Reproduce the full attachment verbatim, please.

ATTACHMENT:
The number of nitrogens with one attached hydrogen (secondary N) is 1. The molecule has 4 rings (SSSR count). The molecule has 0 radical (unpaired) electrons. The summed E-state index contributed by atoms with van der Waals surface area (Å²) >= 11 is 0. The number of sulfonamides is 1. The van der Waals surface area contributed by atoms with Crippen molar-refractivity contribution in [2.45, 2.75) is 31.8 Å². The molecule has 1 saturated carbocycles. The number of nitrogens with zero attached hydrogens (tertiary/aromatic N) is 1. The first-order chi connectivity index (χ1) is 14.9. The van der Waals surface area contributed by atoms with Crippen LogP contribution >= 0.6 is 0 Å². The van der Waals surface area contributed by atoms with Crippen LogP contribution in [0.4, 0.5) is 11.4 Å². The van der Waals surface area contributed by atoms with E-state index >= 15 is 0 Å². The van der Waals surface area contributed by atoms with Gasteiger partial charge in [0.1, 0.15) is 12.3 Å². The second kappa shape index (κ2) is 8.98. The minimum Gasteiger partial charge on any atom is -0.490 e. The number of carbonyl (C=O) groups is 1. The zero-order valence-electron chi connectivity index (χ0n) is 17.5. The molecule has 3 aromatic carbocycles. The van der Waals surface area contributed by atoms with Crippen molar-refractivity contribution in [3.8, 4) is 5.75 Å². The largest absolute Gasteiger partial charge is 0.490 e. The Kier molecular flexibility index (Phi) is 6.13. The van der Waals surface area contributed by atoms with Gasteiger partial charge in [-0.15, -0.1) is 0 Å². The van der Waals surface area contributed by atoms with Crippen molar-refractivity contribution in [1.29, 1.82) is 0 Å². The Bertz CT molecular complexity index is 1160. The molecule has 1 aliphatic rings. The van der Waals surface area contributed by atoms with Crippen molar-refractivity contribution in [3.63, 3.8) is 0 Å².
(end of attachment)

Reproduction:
The number of nitrogens with one attached hydrogen (secondary N) is 1. The molecule has 4 rings (SSSR count). The molecule has 0 radical (unpaired) electrons. The summed E-state index contributed by atoms with van der Waals surface area (Å²) >= 11 is 0. The number of sulfonamides is 1. The van der Waals surface area contributed by atoms with Crippen molar-refractivity contribution in [2.45, 2.75) is 31.8 Å². The molecule has 1 saturated carbocycles. The number of nitrogens with zero attached hydrogens (tertiary/aromatic N) is 1. The first-order chi connectivity index (χ1) is 14.9. The van der Waals surface area contributed by atoms with Crippen LogP contribution >= 0.6 is 0 Å². The van der Waals surface area contributed by atoms with Crippen LogP contribution in [0.4, 0.5) is 11.4 Å². The van der Waals surface area contributed by atoms with E-state index >= 15 is 0 Å². The van der Waals surface area contributed by atoms with Gasteiger partial charge in [0.1, 0.15) is 12.3 Å². The second kappa shape index (κ2) is 8.98. The minimum Gasteiger partial charge on any atom is -0.490 e. The number of carbonyl (C=O) groups is 1. The zero-order valence-electron chi connectivity index (χ0n) is 17.5. The molecule has 3 aromatic carbocycles. The van der Waals surface area contributed by atoms with Crippen molar-refractivity contribution in [3.8, 4) is 5.75 Å². The largest absolute Gasteiger partial charge is 0.490 e. The Kier molecular flexibility index (Phi) is 6.13. The van der Waals surface area contributed by atoms with Gasteiger partial charge in [-0.15, -0.1) is 0 Å². The van der Waals surface area contributed by atoms with Crippen molar-refractivity contribution in [1.29, 1.82) is 0 Å². The Bertz CT molecular complexity index is 1160. The molecule has 1 aliphatic rings. The van der Waals surface area contributed by atoms with Crippen molar-refractivity contribution in [3.63, 3.8) is 0 Å².